Saturday, February 14, 2009

A Question of Rights -- Part 1

Here is a Miriam Webster dictionary definition of a "right".

2: something to which one has a just claim: as a: the power or privilege to which one is justly entitled b (1): the interest that one has in a piece of property —often used in plural (2)plural : the property interest possessed under law or custom and agreement in an intangible thing especially of a literary and artistic nature 3: something that one may properly claim as due

Here is a link to an online legal dictionary that parses out several variations on the idea of "rights".

The general principle of a “right” seems simple enough: a right is a justly entitled privilege or power. The law does not create rights but acknowledges them as naturally existing. But what are the boundaries of our "justly granted privileges"? For legal purposes, those things not explicitly forbidden in law are considered in the realm of "just privilege".

Just because something is or should be in the legal realm of "just privilege" does it also mean that it is also good? Different people can be asserting that something is a "right" with very different ideas of what is good and how goodness relates to the law. To help bring more precision
to this question, I am going to offer my own vocabulary of “right” to help parse this out.

It is possible to believe that something must be legally within the realm of "just privilege" because it is fundamentally good and proper. I will refer to this as a "right of design", which is a legal right that is derived by working backward from a best use of our human design.
My right to vote is an example of a “right of design” which is derived from my naturally endowed rational powers, which are generally good to exercise.

It is also possible to believe that something should be legal within the realm of "just privilege" not because it is good but because it is impractical to use the law to stop it. I will refer to this as a "right of utility". In the realm of legally allowed “just privilege” a “right of utility” touches the realm of design only the very limited sense that a free person needs to be able to make bad choices in order for that person to have freedom. A right of utility works backward from what is merely impractical to enforce.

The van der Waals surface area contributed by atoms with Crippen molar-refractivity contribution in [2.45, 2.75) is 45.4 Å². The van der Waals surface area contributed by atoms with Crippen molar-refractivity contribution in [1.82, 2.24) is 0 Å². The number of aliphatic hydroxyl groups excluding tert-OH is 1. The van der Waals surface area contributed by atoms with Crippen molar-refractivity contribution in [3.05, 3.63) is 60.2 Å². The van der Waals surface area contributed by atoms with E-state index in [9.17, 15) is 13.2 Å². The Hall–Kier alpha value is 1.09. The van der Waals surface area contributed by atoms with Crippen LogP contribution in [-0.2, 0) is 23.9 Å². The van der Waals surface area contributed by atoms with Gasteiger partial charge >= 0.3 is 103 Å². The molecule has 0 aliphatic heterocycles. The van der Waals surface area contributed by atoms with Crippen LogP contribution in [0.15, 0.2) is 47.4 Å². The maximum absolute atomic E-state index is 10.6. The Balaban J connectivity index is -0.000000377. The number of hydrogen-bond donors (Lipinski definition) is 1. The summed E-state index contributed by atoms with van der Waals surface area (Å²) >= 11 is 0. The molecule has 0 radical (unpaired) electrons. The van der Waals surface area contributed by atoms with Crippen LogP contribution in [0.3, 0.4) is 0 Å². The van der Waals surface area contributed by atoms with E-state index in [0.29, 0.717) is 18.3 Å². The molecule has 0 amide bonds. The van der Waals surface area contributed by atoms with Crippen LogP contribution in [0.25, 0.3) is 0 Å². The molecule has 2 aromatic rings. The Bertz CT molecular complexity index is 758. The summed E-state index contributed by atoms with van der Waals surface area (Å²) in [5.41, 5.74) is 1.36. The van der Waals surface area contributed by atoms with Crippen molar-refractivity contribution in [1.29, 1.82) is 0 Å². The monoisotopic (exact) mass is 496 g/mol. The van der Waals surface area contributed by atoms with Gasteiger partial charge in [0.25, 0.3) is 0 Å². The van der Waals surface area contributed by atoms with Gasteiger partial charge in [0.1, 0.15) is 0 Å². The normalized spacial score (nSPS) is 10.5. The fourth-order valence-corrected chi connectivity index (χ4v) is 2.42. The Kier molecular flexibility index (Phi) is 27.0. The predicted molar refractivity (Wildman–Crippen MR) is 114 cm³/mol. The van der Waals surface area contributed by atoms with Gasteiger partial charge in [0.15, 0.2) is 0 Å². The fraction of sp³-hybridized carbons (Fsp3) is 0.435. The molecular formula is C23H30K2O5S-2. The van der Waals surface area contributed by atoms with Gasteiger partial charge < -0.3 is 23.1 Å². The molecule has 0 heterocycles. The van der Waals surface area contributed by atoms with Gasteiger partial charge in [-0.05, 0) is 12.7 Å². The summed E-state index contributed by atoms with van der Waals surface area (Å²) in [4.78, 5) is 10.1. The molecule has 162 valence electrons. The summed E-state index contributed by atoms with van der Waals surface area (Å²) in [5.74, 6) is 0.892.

I have the right to get drunk in the privacy of my home. This is not a good use of design, since it is better of me to not get drunk even in the privacy of home. However, as the era of Prohibition taught us, it is not practical to make a law against it. Making a law against getting drunk at home would cause more problems than it would solve and be too intrusive to try to fix, so the right to get drunk at home is a right of utility as is the right to hit myself with a hammer.

It is this vocabulary of rights that I think will aid in our debate over hot button topics. It will reveal that there are several debates rolled into one:

DEBATE A) Those who believe that the issue involves a right of design vs. those who believe the issue would make something legal that is wrong and should not be made legal. These two parties are at fundamental odds with each other.

DEBATE B) Those who believe that the issue involves a right of utility only vs. those who believe that what is at stake is a right of design. These two parties have agreement on what should be legal but have different ideas of what is fundamentally good.

DEBATE C) Those who believe that the issue involves a right of utility vs. those who believe that the issue should not be a right at all. These two parties have some agreement on what is good but do not agree on how the law should be applied.

Very often in a hot button issue, the debate A) is front and center, but the debates B) and C) are equally important, even if they go on behind the scenes. Having this vocabulary will help organize what is being debated by whom.

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